“Our Journey”, introspection over Ciudanovita uranium mines


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Ciudanovita, an exquisite but underprivileged region in Banat, Romania, and its uranium mines are depicted by the Romanian-born independent filmmaker Ben Todica, who has been living in Australia since 1979. Lenuta Giukin from the State University of New York at Oswego is reviewing Mr. Todica’s “Our Journey”, inviting all of us to discover a special community with tragic destinies, inside a disadvantaged area.


 Our Journey by Benone Todica

A commentary


<<At the foot of a glen, at Heaven’s gate…>> once upon a time there was a heavenly place called Ciudanovita. Our Journey, Benoni Todica’s documentary, reveals the story of this place and gradually transforms itself into a ballad dedicated to the “uranium children.” Twenty years later, Benoni, a uranium child himself, currently residing in Australia, revisits old places now mystified by the distance of exile, sanctified by memory and yearning, lost yet rescued by surrealist hazardous circumstances. His fate becomes profoundly connected to this place where, back in the seventies, he filmed the uranium mine and its people. At the miraculous intersection between the past and the present, Benoni manages to create a multidimensional cinematographic masterpiece, to give life to “emptiness” and, above all, to make heard once again the voices of thousands of immortal anonymous people who lived their lives in camp-like barracks “at the mercy of radiations.”

A nostalgic trip to the springs of yesterday’s history, Our Journey invites the viewer, through the use of anamorphic lenses, into a monumental landscape dominated by fading winter colors and the eerie silence of the space. In cosmic silence, under the gaze of the celluloid screen that caresses the round contours of the mountains, the voices of two travelers, Benoni and Deluta, guide us through the labyrinth of time like Ariadne’s thread.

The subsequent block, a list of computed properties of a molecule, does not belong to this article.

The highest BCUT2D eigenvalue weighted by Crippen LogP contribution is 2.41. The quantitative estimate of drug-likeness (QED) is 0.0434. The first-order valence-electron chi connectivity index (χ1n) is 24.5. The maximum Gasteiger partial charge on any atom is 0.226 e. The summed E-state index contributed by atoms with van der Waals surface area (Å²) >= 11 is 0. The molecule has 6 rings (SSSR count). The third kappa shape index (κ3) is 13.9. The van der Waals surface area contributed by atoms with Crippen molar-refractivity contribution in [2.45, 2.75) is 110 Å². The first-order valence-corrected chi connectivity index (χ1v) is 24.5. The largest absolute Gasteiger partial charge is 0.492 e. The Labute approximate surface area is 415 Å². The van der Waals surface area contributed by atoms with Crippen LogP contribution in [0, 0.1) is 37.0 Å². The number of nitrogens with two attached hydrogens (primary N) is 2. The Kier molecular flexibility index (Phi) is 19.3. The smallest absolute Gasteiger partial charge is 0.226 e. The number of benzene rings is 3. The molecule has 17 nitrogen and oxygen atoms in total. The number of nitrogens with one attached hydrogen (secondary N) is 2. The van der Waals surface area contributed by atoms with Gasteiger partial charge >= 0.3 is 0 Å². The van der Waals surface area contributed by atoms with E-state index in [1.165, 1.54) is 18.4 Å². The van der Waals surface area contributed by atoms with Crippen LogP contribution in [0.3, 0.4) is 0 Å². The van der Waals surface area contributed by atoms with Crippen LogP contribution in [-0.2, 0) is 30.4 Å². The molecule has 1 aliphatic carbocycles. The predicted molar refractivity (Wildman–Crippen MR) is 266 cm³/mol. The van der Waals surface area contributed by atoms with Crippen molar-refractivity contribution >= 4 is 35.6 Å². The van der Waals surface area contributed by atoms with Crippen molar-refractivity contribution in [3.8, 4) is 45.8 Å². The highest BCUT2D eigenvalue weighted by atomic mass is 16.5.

Gradually, this almost unreal journey reveals its secrets: the facets of the past are resuscitated into a symphony of life. Galleries of deserted slopes, dilapidated buildings, empty bunkers, and deserted streets are now animated by the camera that once made immortal the activities of a not-too-long-ago prosperous community. With the help of these witnesses of the past and survivors of uranium radiation still living in Ciudanovita, Benoni reconstitutes the genesis of a “heaven’s gate.” The merriment of Ciudanovita’s children, “who never go on vacation,” but whose playground is “everywhere,” intertwines with different stories about the former local mascot, Mihutz, as well as about the history of the place and its people. Nostalgic voices, an old woman’s tearful glances, happy reunions, a retiree dressed up as a miner wearing his old helmet and mine lamp, faithfully preserved, a re-celebration of communal holidays through the power of words, all these miraculously blend into new images carved by the force of memory.

The camera freezes obsessively over today’s phantasmatic buildings or over the timid faces of people stranded in a corner of a world where in the seventies there still arrived an imposing fairytale-like steam engine. The contrast between the two worlds occasions a reflection upon the role of this place in national and contemporary history, as the present “does not live up to the past.” Our Journey becomes an opportunity for meditation not only on human existence, but also on the role of diaspora’s memory in defining identity values. Benoni recreates Ciudanovita with the passion of someone who has for a long time fed himself on sacred memories through an invisible umbilical cord. In returning home, he literally drinks the milk-like water of Ciudanovita River and eats the barbeques of Tibi the retiree, temporarily transformed into a miner for the camera. The act of eating becomes a way of asserting history as well as one’s own existence.

Our Journey is a monument against time, this “monster” that cannot counter the camera’s testimonies. Benoni proposes this film as a way of setting ourselves free from “anonymity” and from the “hell of forgetfulness,” as an irrepressible reality, obsessive and powerful, born out of deep nostalgia, which can be seen in every image. A metaphor of life indeed, Benoni Todica’s documentary reaches everyone through those banal things that we all carry in our souls and which are essential and profoundly human.

By Lenuta Giukin

State University of New York at Oswego       


Todica – DRUMUL NOSTRU – ep. 1 de vorba cu Deluta in 2000

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